Xylem provides a simple way to store and retrieve hierarchical data in ActiveRecord.
Xylem uses the Adjacency List approach to store hierarchical data, and use recursive CTEs to query through it.
That means that the storage strategy is simple: in order to map an ActiveRecord Model to a tree-like structure with parents and children, it's needed to add only one column to the table which contains a node's parent id. If the node is a root node that column will have a null value (or
nil). With that, the insertion and removal of nodes is a simple process and thus it should be simple to recover a tree in a corrupted state and guarantee data consistency.
Also queries that traverse the tree (such as get ancestors or descendants of a node) are made in one single recursive SQL statement.
Add this line to your application's Gemfile:
gem 'xylem', '~> 0.1.1'
And then execute:
Now add a
parent_id column to your ActiveRecord::Base model.
Let's suppose that you want to add the tree behavior to a model called
Menu with a database table called
You could invoke the rails generator tool like this:
rails g migration add_parent_to_menus parent:references
Or you could create the migration by hand, with something like that:
class AddParentToMenus < ActiveRecord::Migration def change add_reference :menus, :parent, index: true, foreign_key: true end end
Some notes regarding migration:
- Add an index is optional, but recommended for performance sake.
- Add a foreign key is optional, but it's recommended to guarantee data consistency
foreign_key: trueoption is available in rails 4.2.1 or newer
Now you need to enable the tree behavior in our model by adding the
acts_as_tree directive in it.
Let's continue supposing that you're dealing with a model called
Menu, you should add the following:
class Menu < ActiveRecord::Base acts_as_tree end
And you are ready to go! Check the config options in the Usage section below.
- :counter_cache => The name of the column that will cache the node children count. In order to use this, you need to create an integer column with the same name (ex:
- :touch => If
true, when you updated or destroy a node, it's ancestors will be touched:
updated_atcolumn is updated with the current time. (the default value is
- :dependent => Controls what happens with the children of a deleted node. Choose one of the following options (the default value is :destroy)
- :destroy children are also destroyed.
- :delete_all delete children direct in the database (this will skip callbacks)
- :nullify set the children's parent_id to NULL (nil), therefore turning them into new roots (this will also skip callbacks)
- :restrict_with_exception an exception is raised if there is an attempt to destroy a record with children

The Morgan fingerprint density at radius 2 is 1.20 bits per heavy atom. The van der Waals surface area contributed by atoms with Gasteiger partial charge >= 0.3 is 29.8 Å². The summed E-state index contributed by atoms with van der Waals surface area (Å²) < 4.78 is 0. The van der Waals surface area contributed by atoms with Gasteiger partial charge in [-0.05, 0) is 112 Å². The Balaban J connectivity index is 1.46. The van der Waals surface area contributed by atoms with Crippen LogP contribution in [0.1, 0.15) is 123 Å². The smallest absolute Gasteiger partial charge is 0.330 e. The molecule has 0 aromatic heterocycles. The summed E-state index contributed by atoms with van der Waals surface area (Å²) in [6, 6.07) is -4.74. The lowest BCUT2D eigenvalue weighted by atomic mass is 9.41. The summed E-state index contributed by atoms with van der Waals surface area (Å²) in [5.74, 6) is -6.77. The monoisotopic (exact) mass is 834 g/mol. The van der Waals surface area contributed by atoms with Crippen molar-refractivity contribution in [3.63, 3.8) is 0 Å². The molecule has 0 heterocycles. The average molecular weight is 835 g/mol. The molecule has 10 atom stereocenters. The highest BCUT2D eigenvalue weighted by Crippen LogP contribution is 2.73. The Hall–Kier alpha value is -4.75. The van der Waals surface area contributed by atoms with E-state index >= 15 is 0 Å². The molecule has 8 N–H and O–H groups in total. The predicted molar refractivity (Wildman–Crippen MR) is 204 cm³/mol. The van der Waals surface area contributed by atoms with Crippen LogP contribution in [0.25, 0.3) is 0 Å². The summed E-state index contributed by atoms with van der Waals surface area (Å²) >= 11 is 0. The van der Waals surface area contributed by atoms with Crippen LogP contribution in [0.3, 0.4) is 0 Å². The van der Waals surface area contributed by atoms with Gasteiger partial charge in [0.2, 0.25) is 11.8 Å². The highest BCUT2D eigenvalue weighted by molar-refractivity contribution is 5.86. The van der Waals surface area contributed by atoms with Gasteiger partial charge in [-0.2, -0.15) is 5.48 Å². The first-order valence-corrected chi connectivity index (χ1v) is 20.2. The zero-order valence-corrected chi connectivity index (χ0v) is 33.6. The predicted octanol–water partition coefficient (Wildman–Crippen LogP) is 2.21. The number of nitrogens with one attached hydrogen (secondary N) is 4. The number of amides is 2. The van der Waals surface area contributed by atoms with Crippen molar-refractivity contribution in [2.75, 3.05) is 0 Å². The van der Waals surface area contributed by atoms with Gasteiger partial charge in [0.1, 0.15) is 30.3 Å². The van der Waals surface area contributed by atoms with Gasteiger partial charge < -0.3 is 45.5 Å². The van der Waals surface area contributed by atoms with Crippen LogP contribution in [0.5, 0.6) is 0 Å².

- :restrict_with_error a validation error is added to the record if there is an attempt to destroy it and it has children
Xylem adds the following class methods to a class with the
root: returns the first root of the tree
roots: returns all the roots from the tree
leaves: returns all the leaves from the tree
Xylem adds the following class methods to a class with the
ancestors: returns the ancestors from root to the parent of the node. Ordered from the root to the parent.
self_and_ancestorsreturns the ancestors from the root to the node itself. Ordered from the root to the node.
descendantsreturns all the descendants of the given node. Ordered by depth from the closer to the node to the more distant ones.
self_and_descendantsreturns the node and all it's descendants. Ordered by depth with the node first and the descendants later.
rootreturns the current node's root.
siblingsreturns the node's siblings, excluding itself.
self_and_siblingsreturns the node and it's siblings.
childrenreturns the direct children of the node.
self_and_childrenreturns the node and it's direct children.
parentreturns the node parent.
root?returns true if the current node is a root, false otherwise.
leaf?returns true if the current node is a leaf, false otherwise.
leaves: returns the leaves from the current node
class Menu < ActiveRecord::Base acts_as_tree end root = Menu.create!(name: 'root menu') child1 = root.children.create!('option 1') child2 = Menu.create!(name: 'option 2', parent: root) subchild = Menu.create!(name: 'suboption 1', parent: child2) Menu.roots # => [ root ] Menu.leaves # => [ child1, subchild ] root.root? # => true child1.leaf? # => true child2.self_and_descendants # => [ child2, subchild ] child1.root # => root child1.self_and_ancestors # => [ root, child1 ] child1.self_and_siblings # => [ child1, child2 ] child2.leaves # => [ subchild ]
- ActiveRecord 4+
This gem relies on the
Recursive CTE feature which was introduced to SQL in the 1999 revision.
So you need a database management system that implements it. This gem is tested against PostgreSQL and SQLite, those started to support the recursive CTE in the following versions:
- PostgreSQL 8.4+
- SQLite 3.8.3+
It seems that MySQL still has no support to it. If you use MySQL you can look for other gems to help you deal with models organized in trees, check the Alternatives section bellow.
This gem is tested against ruby 1.9.3 and newer only.
There are other gems that allow you to treat models like trees, with different approaches. Here are some other gems you could use to achieve the same objective:
- Fork it ( https://github.com/oesgalha/xylem/fork )
- Create your feature branch (
git checkout -b my-new-feature)
- Commit your changes (
git commit -am 'Add some feature')
- Push to the branch (
git push origin my-new-feature)
- Create a new Pull Request
0.1.1 - 2016-08-12
- Fixed leaves query to respect the AR's default_scope
0.1.0 - 2016-06-20
- Added the #leaves instance method
0.0.1 - 2016-01-18
- Initial version
Copyright (c) 2015-2016 Oscar Esgalha
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